[FOM] Quine and the Principle of Abstraction
rgheck
rgheck at brown.edu
Mon Sep 21 14:47:03 EDT 2009
On 09/20/2009 03:15 PM, Alex Blum wrote:
> Thank you. Two questions:
> Is Quine deriving Russell's paradox from
> "(Ey)(x)(x \in y<--> ~(x \in x))"
> rather than from the naive schema with a monadic predicate?
>
>
The sentence you display is one instance of the naive schema. In this
instance, what replaces "F(1)" itself contains a binary predicate, plus
negation. But, in "asserting" or "accepting" the schema, one thereby
"asserts" or "accepts" all of its instances, including these. Subject,
as you have of course been pointing out, to the restriction that no
variable that occurs in what replaces "F(1)" can contain any variable
that will become bound on substitution.
One could, of course, limit the schema in some way. We do precisely this
in weak theories of arithmetic, where we accept induction but, say, only
for quantifier-free formulae. It is obvious that if the schema is
limited to formulae in which \in does not occur, then the result is
consistent (though probably very weak---how weak?). I wonder if there's
something else that is true, such as: if the schema is limited to
formulae in which \in "occurs positively" in the usual sense, then the
result is consistent. Or something like that. (Hey, this is
stream-of-consciousness, so don't fry me if that was silly.)
> And, how does "~[(1) \in x]" differ from "~[(1) \in (1)]" or " ~(x\in x)"
> when it substitutes for 'Fx'?
>
>
Let me clarify something: We are substituting "~[(1) \in (1)]" not for
"Fx" but for "F(1)", where the argument places marked by (1) are filled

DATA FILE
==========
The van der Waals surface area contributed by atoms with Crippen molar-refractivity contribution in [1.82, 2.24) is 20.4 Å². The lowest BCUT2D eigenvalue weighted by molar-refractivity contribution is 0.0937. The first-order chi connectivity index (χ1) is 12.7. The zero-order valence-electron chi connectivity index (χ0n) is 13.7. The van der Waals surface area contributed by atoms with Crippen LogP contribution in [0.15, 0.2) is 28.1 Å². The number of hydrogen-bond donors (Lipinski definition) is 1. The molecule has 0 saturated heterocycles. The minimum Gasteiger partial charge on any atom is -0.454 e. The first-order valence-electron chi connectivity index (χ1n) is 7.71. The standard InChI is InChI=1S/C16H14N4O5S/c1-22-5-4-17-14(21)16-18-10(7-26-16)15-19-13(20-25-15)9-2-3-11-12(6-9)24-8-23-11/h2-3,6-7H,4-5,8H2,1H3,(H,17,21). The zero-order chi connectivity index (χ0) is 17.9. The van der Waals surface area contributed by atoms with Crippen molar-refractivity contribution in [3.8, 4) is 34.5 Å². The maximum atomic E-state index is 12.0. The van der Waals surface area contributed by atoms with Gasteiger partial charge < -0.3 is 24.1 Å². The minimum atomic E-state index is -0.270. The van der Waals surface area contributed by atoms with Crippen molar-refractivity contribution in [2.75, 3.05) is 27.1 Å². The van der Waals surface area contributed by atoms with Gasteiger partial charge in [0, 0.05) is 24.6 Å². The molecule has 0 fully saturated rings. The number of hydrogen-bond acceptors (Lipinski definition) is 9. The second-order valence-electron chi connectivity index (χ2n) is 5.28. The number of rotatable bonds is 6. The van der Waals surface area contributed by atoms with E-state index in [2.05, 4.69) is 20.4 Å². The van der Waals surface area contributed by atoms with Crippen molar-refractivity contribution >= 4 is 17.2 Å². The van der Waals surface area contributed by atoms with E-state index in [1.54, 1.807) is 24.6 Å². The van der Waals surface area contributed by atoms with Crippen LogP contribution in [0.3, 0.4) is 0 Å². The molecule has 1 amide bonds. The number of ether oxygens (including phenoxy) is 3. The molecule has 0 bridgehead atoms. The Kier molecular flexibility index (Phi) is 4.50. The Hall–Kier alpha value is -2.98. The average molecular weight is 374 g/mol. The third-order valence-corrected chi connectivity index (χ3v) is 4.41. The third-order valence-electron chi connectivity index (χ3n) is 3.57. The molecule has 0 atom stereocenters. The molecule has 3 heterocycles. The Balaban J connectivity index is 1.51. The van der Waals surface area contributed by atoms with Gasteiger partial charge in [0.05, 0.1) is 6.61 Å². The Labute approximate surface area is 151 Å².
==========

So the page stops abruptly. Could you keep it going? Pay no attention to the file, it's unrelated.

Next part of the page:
by whatever fills the argument place of "F(1)", in this case "x". If we
tried substituting it for "Fx", then we would end up with:
(Ey)(x)(x \in y <--> ~((1) \in (1)))
which is nonsense. It can seem pedantic to insist upon this kind of
thing, but we are in a neighborhood where pedantry is crucial.
Now, in the case we are discussing, the *result* of the substitution is
of course the same, but the formulae are themselves different. In
particular, only the middle one can properly be substituted for F(1) in
the schema, and this is so even though the result happens to be the same
in the other cases. There is no rule to the effect that substituting in
violation of the capturing restriction must lead to nonsense. Only that
respecting the capturing restriction won't.
If we had something like "(x)(Fx) --> (y)(Fy)", then the results would
be different, and the violation of capturing would lead to invalidity.
Your three cases would give:
(x)~(x \in x) --> (y)~(y \in x)
(x)~(x \in x) --> (y)~(y \in y)
(x)~(x \in x) --> (y)~(x \in x)
and only the middle one is OK.
To ride my own hobby horse a bit, one of the amazing things about Frege
is how clear he is about this kind of thing, already in 1893. It's
another thirty years before anyone approaches his level of clarity about
syntax again.
rh
--
-----------------------
Richard G Heck Jr
Romeo Elton Professor of Natural Theology
Brown University
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